She states that, “We’ve made incredible inroads in cardiovascular disease,” said Benjamin, a professor of cardiology at Boston University’s School of Public Health. “There’s a real focus on improving health by adopting a healthy lifestyle, not just waiting to develop disease before one focuses on risk factors.”

According to new statistics from the American Heart Association (AHA), Americans continue to die from stroke and heart disease, but deaths caused by high blood pressure are rising. Cardiovascular disease remains the number one killer in the United States, but between 2001 and 2011, the number of deaths caused by heart disease dropped by nearly one-third. 

This decrease is believed to be caused by improvements in the way the medical field prevents and treats heart disease and stroke. Many physicians believe the trend will continue if healthcare professionals and systems around the country continue to adopt evidence-based prevention and treatment guidelines from the American College of Cardiology and the AHA. Despite such improvements, there was a 13 percent increase in hypertension-related deaths during the same span of time.

“Deaths caused by cardiovascular diseases have decreased over the last few decades. This is good news, but we have also made several disturbing observations that require our attention. If we do not pay attention to these observations, we could reverse any progress we have made,” stated AHA President Elliot Antman, M.D. 

High blood pressure continues to remain one of the major risk factors for stroke and heart disease. Although the mortality rate rises for one and falls for the other, hypertension can still lead to a variety of deadly medical complications such as heart or kidney failure if it is not controlled.

There are, however, other plausible explanations for such contradictory statistics. 

“Patients do not always take their blood pressure medications as they should, and even if they do take them as prescribed, it is not always enough,” said Willie E. Lawrence Jr., M.D. “People with hypertension are frequently under treated, he said. It sometimes requires more than one medication to get a person’s blood pressure under control.”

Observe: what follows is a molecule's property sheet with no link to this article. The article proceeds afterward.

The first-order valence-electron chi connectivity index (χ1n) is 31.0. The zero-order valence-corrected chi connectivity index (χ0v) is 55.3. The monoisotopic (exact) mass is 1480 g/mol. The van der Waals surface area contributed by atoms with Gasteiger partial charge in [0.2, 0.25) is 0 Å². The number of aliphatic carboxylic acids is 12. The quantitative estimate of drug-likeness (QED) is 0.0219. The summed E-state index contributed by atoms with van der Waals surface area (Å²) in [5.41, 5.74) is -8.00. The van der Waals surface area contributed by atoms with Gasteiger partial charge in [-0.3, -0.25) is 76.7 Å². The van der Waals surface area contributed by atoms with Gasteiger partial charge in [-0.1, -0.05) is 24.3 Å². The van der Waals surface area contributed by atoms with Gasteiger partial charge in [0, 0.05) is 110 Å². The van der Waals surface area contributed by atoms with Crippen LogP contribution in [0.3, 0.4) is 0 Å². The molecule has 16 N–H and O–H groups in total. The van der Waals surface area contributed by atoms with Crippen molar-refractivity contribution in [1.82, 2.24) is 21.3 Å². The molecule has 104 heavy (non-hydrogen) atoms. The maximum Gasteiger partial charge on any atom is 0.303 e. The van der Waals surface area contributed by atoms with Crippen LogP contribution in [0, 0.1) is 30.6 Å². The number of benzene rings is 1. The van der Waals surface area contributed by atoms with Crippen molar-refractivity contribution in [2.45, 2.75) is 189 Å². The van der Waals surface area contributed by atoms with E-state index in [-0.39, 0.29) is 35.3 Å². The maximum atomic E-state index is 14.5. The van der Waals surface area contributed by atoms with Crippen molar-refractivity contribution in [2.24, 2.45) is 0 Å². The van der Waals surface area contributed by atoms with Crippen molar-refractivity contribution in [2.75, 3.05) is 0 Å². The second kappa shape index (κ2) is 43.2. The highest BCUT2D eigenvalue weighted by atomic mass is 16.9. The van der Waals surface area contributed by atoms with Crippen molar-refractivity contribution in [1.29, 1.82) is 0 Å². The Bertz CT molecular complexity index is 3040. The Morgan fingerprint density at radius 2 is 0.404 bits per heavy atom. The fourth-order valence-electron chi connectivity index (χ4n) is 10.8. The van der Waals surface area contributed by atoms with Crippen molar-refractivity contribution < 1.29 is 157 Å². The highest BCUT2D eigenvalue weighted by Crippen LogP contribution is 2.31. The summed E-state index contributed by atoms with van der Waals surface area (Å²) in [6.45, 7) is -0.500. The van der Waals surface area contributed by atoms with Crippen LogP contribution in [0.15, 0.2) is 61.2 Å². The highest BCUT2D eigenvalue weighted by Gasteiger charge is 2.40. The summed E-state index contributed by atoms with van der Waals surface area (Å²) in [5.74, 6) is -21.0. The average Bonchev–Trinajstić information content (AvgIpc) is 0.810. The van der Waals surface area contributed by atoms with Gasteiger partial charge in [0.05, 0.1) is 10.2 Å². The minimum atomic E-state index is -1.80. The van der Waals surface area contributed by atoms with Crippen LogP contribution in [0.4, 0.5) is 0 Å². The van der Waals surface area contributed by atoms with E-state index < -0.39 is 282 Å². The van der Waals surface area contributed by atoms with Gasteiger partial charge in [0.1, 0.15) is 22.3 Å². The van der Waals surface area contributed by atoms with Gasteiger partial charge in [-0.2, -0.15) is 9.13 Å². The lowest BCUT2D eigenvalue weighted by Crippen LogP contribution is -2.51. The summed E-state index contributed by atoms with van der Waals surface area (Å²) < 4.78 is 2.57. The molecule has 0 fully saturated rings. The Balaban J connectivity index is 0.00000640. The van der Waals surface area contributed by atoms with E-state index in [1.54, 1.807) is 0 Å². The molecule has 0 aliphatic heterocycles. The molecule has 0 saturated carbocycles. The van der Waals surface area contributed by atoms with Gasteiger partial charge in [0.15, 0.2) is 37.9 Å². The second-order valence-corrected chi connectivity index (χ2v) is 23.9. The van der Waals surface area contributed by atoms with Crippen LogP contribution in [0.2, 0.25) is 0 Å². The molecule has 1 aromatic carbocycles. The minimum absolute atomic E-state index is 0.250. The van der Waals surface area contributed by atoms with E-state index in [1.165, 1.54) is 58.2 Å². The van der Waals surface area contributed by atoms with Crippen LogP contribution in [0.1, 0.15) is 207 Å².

Lawrence also noted that campaigns to bring awareness and community-centered initiatives such as the AHA’s Check. Change. Control program can help more people successfully manage their blood pressure.

Unfortunately, of the 80 million Americans struggling with high blood pressure, only about 5 successfully have it under control. 

“Awareness is simply not enough. We have to start treating hypertension adequately,” Lawrence said, citing the AHA’s goal to decrease the number of deaths caused by cardiovascular diseases and stroke by 20 percent by the year 2020. 

“We have to do more than treat coronary artery disease by itself.”

Many medical professionals have reached the consensus that the rising number of hypertension deaths are related to a number of factors plaguing the country – obesity, lack of exercise, and excessive sodium. 

Although the statistics are concerning, they do show that there is more work to be done and that the AHA can take steps to combat the problem of hypertension.